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Satnews Daily
July 29th, 2016

Driving WorldView-4 To A Better Pad

One of Lockheed Martin's latest accomplishments is the successful build of the WorldView-4 satellite for DigitalGlobe.

There was little rest for the satellite—the WorldView-4 was placed into a truck with a super special container that actually duplicated the cleanroom environment where the satellite was manufactured. A road trip of 250 miles and the truck with the precious payload arrived at Vandenberg Air Force Base, with the entire route planned using LIDAR technology to determine any possible hazards on the selected routes.  On September 15th, a United Launch Alliance Atlas V 401 will push WorldView-4 into orbit.

Artistic rendition of the WorldView-4 satellite.

Prior to the shipment, the satellite passed a full suite of environmental, functional and performance tests and was declared ready for integration with the rocket that will carry the satellite to an altitude of nearly 400 miles in space. The rocket, a United Launch Alliance (ULA) Atlas V 401 provided by Lockheed Martin Commercial Launch Services, has a four meter fairing to safely hold the satellite as 17,000 miles an hour is reached during the launch.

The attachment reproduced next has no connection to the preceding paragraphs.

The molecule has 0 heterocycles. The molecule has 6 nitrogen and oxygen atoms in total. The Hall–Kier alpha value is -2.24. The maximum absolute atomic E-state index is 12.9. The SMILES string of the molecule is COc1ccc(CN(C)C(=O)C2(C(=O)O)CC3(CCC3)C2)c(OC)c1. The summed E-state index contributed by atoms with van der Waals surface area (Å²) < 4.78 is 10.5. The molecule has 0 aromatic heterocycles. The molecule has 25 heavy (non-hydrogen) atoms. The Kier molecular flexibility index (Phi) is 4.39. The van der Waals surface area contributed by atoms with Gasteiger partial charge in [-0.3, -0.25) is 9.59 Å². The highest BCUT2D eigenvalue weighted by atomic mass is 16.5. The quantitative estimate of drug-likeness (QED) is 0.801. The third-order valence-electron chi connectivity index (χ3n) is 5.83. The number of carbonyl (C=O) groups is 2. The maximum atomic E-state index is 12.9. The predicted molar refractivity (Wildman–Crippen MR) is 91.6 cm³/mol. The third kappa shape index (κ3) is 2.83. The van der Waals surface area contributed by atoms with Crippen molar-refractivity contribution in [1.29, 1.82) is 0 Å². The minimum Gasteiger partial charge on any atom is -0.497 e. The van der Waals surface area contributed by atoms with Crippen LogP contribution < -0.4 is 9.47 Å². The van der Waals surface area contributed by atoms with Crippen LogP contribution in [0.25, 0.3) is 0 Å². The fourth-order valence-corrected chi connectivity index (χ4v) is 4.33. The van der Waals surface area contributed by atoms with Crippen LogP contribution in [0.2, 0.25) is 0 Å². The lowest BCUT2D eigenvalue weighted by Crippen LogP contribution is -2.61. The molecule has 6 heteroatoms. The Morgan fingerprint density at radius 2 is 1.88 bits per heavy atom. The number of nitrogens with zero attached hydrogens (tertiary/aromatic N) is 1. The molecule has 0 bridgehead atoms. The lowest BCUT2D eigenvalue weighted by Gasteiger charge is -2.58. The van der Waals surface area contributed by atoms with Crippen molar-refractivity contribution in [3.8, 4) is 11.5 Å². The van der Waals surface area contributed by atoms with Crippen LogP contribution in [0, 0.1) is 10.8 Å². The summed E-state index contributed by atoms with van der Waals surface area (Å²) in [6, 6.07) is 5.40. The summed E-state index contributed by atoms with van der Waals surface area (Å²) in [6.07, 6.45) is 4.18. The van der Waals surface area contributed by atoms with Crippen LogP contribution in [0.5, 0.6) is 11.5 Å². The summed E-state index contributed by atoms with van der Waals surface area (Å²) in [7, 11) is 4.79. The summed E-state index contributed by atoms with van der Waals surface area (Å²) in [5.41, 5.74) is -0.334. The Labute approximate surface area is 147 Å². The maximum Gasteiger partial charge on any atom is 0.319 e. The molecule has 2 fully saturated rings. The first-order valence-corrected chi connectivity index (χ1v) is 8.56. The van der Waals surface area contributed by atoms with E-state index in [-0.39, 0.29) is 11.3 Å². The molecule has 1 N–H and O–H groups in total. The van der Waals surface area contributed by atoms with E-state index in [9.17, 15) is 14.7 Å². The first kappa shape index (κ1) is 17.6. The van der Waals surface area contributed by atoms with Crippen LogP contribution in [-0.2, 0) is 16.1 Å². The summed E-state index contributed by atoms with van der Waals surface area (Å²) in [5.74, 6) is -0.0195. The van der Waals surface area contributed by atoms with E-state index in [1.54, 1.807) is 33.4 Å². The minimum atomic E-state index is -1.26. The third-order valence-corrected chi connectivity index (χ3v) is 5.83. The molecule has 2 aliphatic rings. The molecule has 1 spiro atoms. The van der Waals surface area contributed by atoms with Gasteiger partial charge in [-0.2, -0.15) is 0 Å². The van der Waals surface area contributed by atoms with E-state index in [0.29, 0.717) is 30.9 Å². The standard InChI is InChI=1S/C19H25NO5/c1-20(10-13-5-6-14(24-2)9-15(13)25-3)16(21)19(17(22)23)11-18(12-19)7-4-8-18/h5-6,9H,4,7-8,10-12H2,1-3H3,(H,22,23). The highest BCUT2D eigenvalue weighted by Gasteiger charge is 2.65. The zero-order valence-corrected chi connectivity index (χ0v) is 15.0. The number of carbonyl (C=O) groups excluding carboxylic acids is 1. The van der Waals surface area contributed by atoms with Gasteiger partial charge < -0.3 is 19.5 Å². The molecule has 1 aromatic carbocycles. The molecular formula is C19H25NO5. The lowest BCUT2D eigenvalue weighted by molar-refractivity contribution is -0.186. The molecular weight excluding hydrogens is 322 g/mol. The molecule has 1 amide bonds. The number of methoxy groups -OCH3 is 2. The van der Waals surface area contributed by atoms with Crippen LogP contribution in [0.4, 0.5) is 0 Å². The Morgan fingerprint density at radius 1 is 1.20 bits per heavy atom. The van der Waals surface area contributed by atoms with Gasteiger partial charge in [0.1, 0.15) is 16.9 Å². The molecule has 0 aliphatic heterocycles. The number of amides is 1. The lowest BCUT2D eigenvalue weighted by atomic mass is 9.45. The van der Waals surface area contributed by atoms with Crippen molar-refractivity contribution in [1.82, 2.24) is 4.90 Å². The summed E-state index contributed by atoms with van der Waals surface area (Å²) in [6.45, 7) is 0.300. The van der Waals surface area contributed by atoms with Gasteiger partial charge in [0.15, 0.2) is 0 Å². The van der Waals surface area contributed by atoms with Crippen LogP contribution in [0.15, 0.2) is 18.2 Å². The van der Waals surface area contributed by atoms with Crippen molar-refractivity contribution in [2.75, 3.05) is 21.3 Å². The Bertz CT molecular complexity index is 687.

WorldView-4 is the latest in a series of imaging and data satellites that Lockheed Martin has manufactured for customers around the world. The satellite is outfitted with a camera so accurate that the make and model of a car can be discerned, with advanced star trackers to ensure precision pointing and antennas that parse the collected information back to Earth.

Once launched, the satellite will more than double DigitalGlobe's coverage of the world's highest-resolution imagery and increases the rate at which the firm's 15-year library of time-lapse high-resolution imagery will be collected.  WorldView-4 will orbit the Earth every 90 minutes, capturing more than 680,000 square kilometers of the Earth's surface daily (18 terabytes)—the equivalent of the land area of Texas.